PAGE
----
Last year, when I went to Big Bear for a nice relaxing scrapbooking weekend with the girls, I was reading Year of Wonders. I loved the book but had a tough time defending reading about the plague/black death while on vacation. This weekend we're getting together for another scrapping weekend and I happen to be reading The Worst Hard Time. It's all about the dustbowl and is full of first hand accounts. I love it! I swear I would have been a history major if somebody had assigned books like this to me back in the day. It's not that I enjoy human suffering, I'm just fascinated by survival stories. I'm also amazed at our ability to forget the "worst hard times". I think it's official... we suck.

I pulled all of the books listed above from the bookshelf with the intention of adding them to my Bookmooch inventory. After some thought though, I'm thinking Sybil looks good and maybe, for a change of pace, I'll give that Anne of Green Gables a try. But first, does anyone know a good book on Typhoid Mary?

Sunday, August 19

Dream Destinations

For a while now I've been keeping a bookmark page of my dream destinations. Well, really these are dream accommodations in some great places. It's a work in progress and it's where I go when I'm getting the itch to travel. Most are exorbitantly priced and would require a winning lottery ticket to visit but they're fun to dream about from time to time. Some are historic landmarks while others are just some places I'm curious about. Here are a few:

The Broadmoor - Colorado
Deetjens - California
The Four Seasons - Prague
Inn of the Anasazi - New Mexico
L'Auberge de Sedona - Arizona
Sirenuse - Amalfi Coast, Italy (Holy Crap, is this place amazing or what?)
Ventana - California

*sigh* Ah, to day dream...

Saturday, August 18

Revelation of another sort

Before I traveled over seas a couple of years ago, I purchased a set of good luggage. Well, what I thought was good luggage. The expandable handle snapped in the tube in London on my way home. I can tell you that having a broken handle on the larger of your two bags can make navigating a subway and airport rather difficult. More recently, the zipper snagged and broke on the main compartment of another suitcase while on a biz trip. Fortunately, I was in New York and no matter what you might possibly need can be found on your way home. I purchased a luggage strap and all of my things made it home safely. Had I been anywhere else, I would have been screwed.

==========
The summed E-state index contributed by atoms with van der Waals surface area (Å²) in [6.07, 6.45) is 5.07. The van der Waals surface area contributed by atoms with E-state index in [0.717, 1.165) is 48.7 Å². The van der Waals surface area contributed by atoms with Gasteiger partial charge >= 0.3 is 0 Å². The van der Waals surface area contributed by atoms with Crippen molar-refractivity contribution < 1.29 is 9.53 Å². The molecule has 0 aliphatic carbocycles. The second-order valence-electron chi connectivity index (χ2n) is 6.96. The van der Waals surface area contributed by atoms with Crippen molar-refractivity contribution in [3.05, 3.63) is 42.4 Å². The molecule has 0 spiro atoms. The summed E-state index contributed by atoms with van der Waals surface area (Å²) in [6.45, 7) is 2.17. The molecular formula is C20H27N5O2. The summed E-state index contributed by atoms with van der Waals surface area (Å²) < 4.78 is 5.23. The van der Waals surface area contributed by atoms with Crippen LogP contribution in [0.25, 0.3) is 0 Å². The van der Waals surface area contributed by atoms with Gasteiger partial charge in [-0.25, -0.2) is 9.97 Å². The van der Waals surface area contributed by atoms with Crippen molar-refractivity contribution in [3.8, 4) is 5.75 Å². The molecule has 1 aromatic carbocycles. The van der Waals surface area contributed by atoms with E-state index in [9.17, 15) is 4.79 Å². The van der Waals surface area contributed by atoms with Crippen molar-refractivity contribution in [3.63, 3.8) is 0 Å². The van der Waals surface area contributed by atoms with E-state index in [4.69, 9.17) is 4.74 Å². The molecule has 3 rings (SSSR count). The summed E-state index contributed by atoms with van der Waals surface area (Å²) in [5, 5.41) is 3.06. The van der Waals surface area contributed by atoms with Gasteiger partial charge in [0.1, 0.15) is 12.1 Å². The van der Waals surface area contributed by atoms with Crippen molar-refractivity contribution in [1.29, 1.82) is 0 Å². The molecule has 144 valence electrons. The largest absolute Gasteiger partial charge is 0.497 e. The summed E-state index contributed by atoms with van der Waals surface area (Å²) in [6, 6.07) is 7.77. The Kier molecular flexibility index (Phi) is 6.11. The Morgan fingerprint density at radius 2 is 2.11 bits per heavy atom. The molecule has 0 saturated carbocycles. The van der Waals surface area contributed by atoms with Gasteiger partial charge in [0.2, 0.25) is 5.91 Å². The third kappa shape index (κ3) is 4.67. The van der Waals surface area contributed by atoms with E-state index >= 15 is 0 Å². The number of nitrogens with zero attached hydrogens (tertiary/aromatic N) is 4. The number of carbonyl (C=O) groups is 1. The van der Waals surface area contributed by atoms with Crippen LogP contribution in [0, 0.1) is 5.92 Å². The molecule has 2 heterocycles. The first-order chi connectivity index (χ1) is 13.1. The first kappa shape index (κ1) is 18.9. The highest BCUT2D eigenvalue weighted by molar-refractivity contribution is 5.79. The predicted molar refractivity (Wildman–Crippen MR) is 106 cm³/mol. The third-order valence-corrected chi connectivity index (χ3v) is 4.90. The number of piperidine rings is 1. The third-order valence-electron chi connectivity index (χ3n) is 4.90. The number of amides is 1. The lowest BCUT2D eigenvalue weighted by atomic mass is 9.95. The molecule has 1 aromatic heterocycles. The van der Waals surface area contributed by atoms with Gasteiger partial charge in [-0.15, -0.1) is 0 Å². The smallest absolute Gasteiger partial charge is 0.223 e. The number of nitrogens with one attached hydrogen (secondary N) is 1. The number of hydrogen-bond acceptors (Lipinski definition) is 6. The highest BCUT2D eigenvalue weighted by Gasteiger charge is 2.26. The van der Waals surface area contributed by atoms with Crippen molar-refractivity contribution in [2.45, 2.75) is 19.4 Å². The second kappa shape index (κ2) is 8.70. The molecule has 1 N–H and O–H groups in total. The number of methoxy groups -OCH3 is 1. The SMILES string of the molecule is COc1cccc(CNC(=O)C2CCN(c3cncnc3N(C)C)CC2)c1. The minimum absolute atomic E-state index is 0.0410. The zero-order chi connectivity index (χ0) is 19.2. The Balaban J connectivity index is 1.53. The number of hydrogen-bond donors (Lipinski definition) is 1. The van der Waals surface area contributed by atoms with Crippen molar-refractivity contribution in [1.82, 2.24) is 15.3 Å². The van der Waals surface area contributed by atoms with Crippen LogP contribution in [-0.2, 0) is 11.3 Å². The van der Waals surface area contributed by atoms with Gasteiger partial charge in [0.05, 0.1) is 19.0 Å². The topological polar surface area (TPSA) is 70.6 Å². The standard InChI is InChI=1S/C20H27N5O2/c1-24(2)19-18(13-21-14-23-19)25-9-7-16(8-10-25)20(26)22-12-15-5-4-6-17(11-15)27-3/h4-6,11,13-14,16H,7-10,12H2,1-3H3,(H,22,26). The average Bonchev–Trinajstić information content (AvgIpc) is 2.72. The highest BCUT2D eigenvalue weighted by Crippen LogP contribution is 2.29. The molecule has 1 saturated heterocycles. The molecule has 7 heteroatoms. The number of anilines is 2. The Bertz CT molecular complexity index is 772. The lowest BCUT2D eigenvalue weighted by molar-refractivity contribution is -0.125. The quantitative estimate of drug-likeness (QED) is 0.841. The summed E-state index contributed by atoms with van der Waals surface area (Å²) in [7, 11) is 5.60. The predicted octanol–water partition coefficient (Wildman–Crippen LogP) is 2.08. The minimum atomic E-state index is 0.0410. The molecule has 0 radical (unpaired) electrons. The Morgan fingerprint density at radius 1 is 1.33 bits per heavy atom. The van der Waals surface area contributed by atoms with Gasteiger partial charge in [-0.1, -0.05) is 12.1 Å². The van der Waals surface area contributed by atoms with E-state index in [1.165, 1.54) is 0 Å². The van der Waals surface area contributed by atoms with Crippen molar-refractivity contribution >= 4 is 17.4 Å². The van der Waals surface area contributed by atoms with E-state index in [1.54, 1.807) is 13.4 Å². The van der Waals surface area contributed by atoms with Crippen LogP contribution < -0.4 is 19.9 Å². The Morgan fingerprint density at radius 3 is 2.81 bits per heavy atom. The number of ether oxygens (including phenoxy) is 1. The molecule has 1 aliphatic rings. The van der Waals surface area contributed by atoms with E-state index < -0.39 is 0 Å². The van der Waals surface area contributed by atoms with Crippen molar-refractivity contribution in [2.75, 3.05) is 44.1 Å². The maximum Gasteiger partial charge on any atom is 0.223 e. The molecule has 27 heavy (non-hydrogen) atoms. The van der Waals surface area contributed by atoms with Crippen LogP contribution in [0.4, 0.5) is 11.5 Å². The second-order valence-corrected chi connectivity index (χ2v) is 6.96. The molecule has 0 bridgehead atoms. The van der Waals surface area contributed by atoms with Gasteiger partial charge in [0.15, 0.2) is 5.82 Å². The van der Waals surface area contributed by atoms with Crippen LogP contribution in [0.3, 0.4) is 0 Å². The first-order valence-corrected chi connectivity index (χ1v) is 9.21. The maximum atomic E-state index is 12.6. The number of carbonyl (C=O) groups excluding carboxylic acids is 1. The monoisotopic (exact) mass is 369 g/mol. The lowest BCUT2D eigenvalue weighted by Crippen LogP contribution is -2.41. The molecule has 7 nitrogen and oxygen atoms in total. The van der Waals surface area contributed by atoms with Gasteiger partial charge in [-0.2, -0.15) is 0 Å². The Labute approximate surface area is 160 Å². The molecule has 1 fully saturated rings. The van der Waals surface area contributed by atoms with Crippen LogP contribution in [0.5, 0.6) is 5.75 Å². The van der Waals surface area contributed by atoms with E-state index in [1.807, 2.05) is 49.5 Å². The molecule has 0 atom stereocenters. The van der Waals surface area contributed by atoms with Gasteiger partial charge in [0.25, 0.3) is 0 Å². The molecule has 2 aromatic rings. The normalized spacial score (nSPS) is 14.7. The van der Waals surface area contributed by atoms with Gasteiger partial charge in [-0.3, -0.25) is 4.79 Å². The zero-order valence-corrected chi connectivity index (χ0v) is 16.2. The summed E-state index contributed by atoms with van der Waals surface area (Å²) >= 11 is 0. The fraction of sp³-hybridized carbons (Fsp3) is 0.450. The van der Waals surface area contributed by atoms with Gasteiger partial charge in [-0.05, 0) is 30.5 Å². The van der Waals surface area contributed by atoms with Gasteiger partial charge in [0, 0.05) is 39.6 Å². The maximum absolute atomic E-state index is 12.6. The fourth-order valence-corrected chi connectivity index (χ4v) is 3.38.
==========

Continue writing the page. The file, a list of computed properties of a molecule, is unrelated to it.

Upcoming travel finally forced me to look up a certified luggage repair shop and take my two limping suitcases in for repair. Unfortunately, the "Lifetime Guarantee" on my Travelpro luggage doesn't seem to cover much. In fact, it only seems to cover "defects" not lame craftsmanship. The repair costs won't be too bad but that's not the point. For those wondering, yes, I've already written an email to Travelpro tell them, in no uncertain terms, how disappointed I am in their weak-ass product. I won't be buying Travelpro again.

The repair man told me Travelpro's flimsy guarantee is precisely why he doesn't carry that brand in his shop. It was then that I had my revelation: from now on, before making a big ticket purchase, I'm going to a repair shop to ask what's the best. What needs the most repair? Who has the best warranty? What do you recommend? Think about it, who would know better than the poor guy dealing with disappointed customers which product to recommend? Of course, letting me in on the best products won't help business for him much. The luggage repair shop repairs hand bags among other things. I could always take something in for a small repair then drill for answers. It's a bit manipulative but I sure do wish I'd talked to that luggage repair man before I bought my luggage.

Friday, August 17

Where do I begin?

I hear people say "Where do I begin" all the time, but right now, I really mean it. I can't begin to accurately describe the week I've had. Only the 40 or so people who went through it with me understand. Still, I'll try to explain some of it.

The days were divided between two excellent instructors with polar opposite teaching styles and emphasis. We learned that they went to college together. One is a successful Professor at USC's Business School while the other is a successful consultant for large and small corporations. There was a wonderful consultant with a PhD in Psychology and some others but mostly it was a perfect balance between head and heart.

The days were so packed that I'd get to my room at the end of the day and barely remember how the day began. One fellow student said "Sunday night feels like 100 years ago." and that's exactly how it felt.

Yesterday, we went through a type of gradation ceremony full of symbolism, reflection and some meditation. I'm sure it all sounds strange but it was nothing but wonderful. I don't know of any other companies doing anything like this. They paid to have 40 of us get together to bond and grow and learn together. The assumption is that we will be with the company a while and that this investment in our bonding with each other will make the company even more successful down the road.